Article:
Skip to main content

Friday, May 21, 2021

By May 20, 2021May 28th, 2021No Comments
Warm Up
Estimated Total Session Time:
1 Hour (Everything Included)

**1. Movement Prep/Activation and Increasing Heart Rate**
2:00 Machine
– into –
Every 1:00 (5:00)
4 Up Downs
5 Wall Balls
6 Step-ups

**2. Workout Prep**
1 set
4 Alternating Step Back Lunges (little lighter then workout weight)
3 Hang Power Cleans

Baba Yaga
3 Rounds
200ft Farmer Carry (100s/70s)
30 GHD’s
30 Wall Balls (20/14)

3 rounds
15 Dumbbell Bench
10 Banded Pull-ups
3 rounds
15 Barbell Curls
15 Lying DB Tricep Extension (each side)

Mayhem Ready Mobilization of the Week: Elevated Couch Stretch
If you want all the Ready State has to offer, you can sign up at anytime here:

+2 points for 800g+
+2 points for Protein target

+1 point for qualifying Workout
+1 point for 7 hrs+ Sleep

6 possible points/day
Your gym lead defines what qualifies as a workout.
Sleep is 7 or more hours a night, measured with a tracker or as “time in bed” as 7.5 hours. Time in bed must be in sleeping mode (not watching TV, using phone, talking, etc).

In a world of big data and artificial intelligence, there is SO much emphasis on data collection. We have a tracker for everything. When people collect data, they often feel it’s inherently precise or “scientific.” In reality, the data you collect is far less important than the action you are taking.

As an example, suppose you slept for 9 hours … but you were up from 3-5 AM due to stress. The data (9 hours) looks like a lot of sleep, but the quality wasn’t that good. So, data is our best description of what is happening. The important thing is that you slept enough, ate well, trained hard… not that you have data on it.

Many times, the biggest benefit from trackers or apps is that they motivate habit change. When people see the data (“Your recovery is down: sleep more”), they are motivated to change behaviors. But again, the benefit comes from the actual changed behavior — NOT that your recovery is poor.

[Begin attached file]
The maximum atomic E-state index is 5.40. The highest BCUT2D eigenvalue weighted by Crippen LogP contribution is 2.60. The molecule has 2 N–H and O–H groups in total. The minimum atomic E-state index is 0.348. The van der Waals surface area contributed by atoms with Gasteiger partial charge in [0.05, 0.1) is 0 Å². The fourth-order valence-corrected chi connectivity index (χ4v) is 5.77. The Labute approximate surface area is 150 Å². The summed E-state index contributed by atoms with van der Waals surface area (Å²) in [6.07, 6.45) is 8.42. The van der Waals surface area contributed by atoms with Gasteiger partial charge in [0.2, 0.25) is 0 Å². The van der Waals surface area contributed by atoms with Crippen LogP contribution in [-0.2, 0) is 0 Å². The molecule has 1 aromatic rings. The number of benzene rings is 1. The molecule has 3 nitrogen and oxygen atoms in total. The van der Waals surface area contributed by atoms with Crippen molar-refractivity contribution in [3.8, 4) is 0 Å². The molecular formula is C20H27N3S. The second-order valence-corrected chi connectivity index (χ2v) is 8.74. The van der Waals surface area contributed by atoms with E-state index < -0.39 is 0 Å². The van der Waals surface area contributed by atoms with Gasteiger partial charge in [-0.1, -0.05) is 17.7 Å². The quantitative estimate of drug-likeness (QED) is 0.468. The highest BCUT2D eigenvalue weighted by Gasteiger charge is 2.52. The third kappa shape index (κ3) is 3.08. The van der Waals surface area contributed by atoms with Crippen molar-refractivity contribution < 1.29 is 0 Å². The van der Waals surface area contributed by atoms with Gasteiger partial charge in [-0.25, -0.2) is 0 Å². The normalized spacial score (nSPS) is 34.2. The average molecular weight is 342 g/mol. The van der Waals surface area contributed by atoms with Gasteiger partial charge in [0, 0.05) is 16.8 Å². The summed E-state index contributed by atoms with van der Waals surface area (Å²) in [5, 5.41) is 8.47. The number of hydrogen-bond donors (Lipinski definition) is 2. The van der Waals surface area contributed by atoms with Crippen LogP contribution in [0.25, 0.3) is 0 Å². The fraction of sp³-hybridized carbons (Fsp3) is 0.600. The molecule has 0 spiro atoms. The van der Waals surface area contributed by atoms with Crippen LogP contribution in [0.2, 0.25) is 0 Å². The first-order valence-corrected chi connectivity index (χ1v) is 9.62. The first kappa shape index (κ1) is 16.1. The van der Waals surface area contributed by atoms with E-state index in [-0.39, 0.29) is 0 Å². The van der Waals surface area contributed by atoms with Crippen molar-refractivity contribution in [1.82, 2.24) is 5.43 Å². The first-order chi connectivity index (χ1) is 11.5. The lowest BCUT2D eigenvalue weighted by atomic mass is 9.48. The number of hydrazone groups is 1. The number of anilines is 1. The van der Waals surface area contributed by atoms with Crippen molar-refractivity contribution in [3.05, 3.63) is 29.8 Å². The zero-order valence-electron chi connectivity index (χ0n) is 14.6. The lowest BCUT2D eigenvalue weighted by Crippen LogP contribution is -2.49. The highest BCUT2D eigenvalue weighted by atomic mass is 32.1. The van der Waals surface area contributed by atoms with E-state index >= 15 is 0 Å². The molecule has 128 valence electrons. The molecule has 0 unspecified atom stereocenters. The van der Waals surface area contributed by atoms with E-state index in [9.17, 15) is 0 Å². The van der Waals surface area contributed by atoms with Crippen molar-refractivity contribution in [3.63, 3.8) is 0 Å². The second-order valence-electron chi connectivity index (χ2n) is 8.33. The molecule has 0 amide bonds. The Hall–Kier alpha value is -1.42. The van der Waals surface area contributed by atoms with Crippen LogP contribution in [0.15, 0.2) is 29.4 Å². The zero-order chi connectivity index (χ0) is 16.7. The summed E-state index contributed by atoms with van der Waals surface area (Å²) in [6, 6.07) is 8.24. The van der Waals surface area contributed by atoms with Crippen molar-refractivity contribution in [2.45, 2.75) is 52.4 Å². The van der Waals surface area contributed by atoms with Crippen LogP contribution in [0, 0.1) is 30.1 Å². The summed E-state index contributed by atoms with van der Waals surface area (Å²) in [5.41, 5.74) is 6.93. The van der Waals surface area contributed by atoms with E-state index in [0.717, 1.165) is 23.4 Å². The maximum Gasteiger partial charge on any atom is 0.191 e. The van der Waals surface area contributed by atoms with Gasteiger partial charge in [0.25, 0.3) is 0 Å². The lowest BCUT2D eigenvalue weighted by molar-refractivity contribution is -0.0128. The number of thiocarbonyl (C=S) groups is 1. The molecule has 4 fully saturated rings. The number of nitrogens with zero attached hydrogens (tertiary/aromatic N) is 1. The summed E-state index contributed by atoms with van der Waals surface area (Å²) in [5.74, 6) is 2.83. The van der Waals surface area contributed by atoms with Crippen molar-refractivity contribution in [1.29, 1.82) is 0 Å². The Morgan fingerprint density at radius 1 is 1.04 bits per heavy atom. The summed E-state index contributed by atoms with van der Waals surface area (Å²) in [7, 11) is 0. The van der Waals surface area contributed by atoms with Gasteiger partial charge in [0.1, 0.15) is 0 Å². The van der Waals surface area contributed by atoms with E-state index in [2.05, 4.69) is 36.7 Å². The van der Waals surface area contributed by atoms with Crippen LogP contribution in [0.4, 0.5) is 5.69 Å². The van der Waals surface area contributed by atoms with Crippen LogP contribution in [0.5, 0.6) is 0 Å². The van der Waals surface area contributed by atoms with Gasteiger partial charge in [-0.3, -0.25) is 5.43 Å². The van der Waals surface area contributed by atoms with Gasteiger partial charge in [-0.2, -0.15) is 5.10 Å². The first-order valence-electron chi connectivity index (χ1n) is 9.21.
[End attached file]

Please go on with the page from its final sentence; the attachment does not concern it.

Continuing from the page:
While data tracking can be useful, we can’t get too bogged down with logging extraneous data. This is why the point structure for the challenge is simple. We need habit change in real time, we don’t need precise data about it.

The 2019 documentary “Game Changers” suggested a plant-based diet is optimal, particularly for athletes.

While there are many concerns about its validity (first of all, it’s a movie), one-word diet descriptors can have many faults in application. For example, someone can eat “Paleo” with bacon dipped in almond butter, cacao-coconut treats, and too many plantain chips. Or, they can eat “Paleo” with plenty of lean meats, fruits, and veggies. We see this also with “plant-based.” Take a look at the ingredient list and nutrition label on many “plant-based” products. You’ll find they aren’t necessarily any healthier than animal-based counterparts.

The second thing to keep in mind is that if people include more whole, unprocessed foods in their diet, they will see an improvement in weight, health, and/or performance. This is why people can see improvement from going vegan, vegetarian, Paleo and even the #800gChallenge®. It is this reason why some experience such a positive shift going plant-based.

An ideal diet is one where you achieve the right micronutrient density at the appropriate caloric load. That can happen with or without meat.

Check out your standings here:

CrossFit Lynchburg

Author CrossFit Lynchburg

More posts by CrossFit Lynchburg

Leave a Reply